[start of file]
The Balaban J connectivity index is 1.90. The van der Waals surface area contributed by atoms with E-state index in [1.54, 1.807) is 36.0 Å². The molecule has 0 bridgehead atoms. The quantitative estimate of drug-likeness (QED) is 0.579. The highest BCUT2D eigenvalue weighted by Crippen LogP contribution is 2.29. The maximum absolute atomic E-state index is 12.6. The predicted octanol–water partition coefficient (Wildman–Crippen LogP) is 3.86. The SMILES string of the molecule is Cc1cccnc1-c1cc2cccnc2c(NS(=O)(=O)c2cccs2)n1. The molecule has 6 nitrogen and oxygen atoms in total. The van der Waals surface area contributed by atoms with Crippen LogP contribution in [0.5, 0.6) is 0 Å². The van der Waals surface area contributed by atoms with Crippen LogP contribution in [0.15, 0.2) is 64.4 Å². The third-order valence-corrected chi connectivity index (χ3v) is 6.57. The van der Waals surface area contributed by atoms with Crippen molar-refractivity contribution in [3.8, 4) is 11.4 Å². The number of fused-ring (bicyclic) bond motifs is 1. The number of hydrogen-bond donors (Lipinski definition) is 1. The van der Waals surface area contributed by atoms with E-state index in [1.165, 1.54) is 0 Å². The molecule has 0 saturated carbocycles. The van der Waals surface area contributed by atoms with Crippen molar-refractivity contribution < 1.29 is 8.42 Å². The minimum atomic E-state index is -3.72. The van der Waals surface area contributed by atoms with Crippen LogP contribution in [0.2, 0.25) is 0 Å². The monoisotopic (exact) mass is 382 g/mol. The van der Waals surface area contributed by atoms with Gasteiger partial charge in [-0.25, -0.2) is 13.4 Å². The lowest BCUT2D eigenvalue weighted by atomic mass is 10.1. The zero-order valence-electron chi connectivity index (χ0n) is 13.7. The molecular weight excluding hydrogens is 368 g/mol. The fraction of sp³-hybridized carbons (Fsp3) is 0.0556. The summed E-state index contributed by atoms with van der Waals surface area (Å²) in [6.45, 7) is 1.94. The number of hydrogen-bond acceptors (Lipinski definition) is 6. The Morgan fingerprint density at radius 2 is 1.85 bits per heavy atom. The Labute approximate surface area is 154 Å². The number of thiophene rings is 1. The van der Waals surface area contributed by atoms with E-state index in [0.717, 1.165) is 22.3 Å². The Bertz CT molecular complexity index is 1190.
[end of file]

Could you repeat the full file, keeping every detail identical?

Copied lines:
The Balaban J connectivity index is 1.90. The van der Waals surface area contributed by atoms with E-state index in [1.54, 1.807) is 36.0 Å². The molecule has 0 bridgehead atoms. The quantitative estimate of drug-likeness (QED) is 0.579. The highest BCUT2D eigenvalue weighted by Crippen LogP contribution is 2.29. The maximum absolute atomic E-state index is 12.6. The predicted octanol–water partition coefficient (Wildman–Crippen LogP) is 3.86. The SMILES string of the molecule is Cc1cccnc1-c1cc2cccnc2c(NS(=O)(=O)c2cccs2)n1. The molecule has 6 nitrogen and oxygen atoms in total. The van der Waals surface area contributed by atoms with Crippen LogP contribution in [0.5, 0.6) is 0 Å². The van der Waals surface area contributed by atoms with Crippen LogP contribution in [0.15, 0.2) is 64.4 Å². The third-order valence-corrected chi connectivity index (χ3v) is 6.57. The van der Waals surface area contributed by atoms with Crippen molar-refractivity contribution in [3.8, 4) is 11.4 Å². The number of fused-ring (bicyclic) bond motifs is 1. The number of hydrogen-bond donors (Lipinski definition) is 1. The van der Waals surface area contributed by atoms with E-state index in [1.165, 1.54) is 0 Å². The molecule has 0 saturated carbocycles. The van der Waals surface area contributed by atoms with Crippen molar-refractivity contribution < 1.29 is 8.42 Å². The minimum atomic E-state index is -3.72. The van der Waals surface area contributed by atoms with Crippen LogP contribution in [0.2, 0.25) is 0 Å². The monoisotopic (exact) mass is 382 g/mol. The van der Waals surface area contributed by atoms with Gasteiger partial charge in [-0.25, -0.2) is 13.4 Å². The lowest BCUT2D eigenvalue weighted by atomic mass is 10.1. The zero-order valence-electron chi connectivity index (χ0n) is 13.7. The molecular weight excluding hydrogens is 368 g/mol. The fraction of sp³-hybridized carbons (Fsp3) is 0.0556. The summed E-state index contributed by atoms with van der Waals surface area (Å²) in [6.45, 7) is 1.94. The number of hydrogen-bond acceptors (Lipinski definition) is 6. The Morgan fingerprint density at radius 2 is 1.85 bits per heavy atom. The Labute approximate surface area is 154 Å². The number of thiophene rings is 1. The van der Waals surface area contributed by atoms with E-state index in [0.717, 1.165) is 22.3 Å². The Bertz CT molecular complexity index is 1190.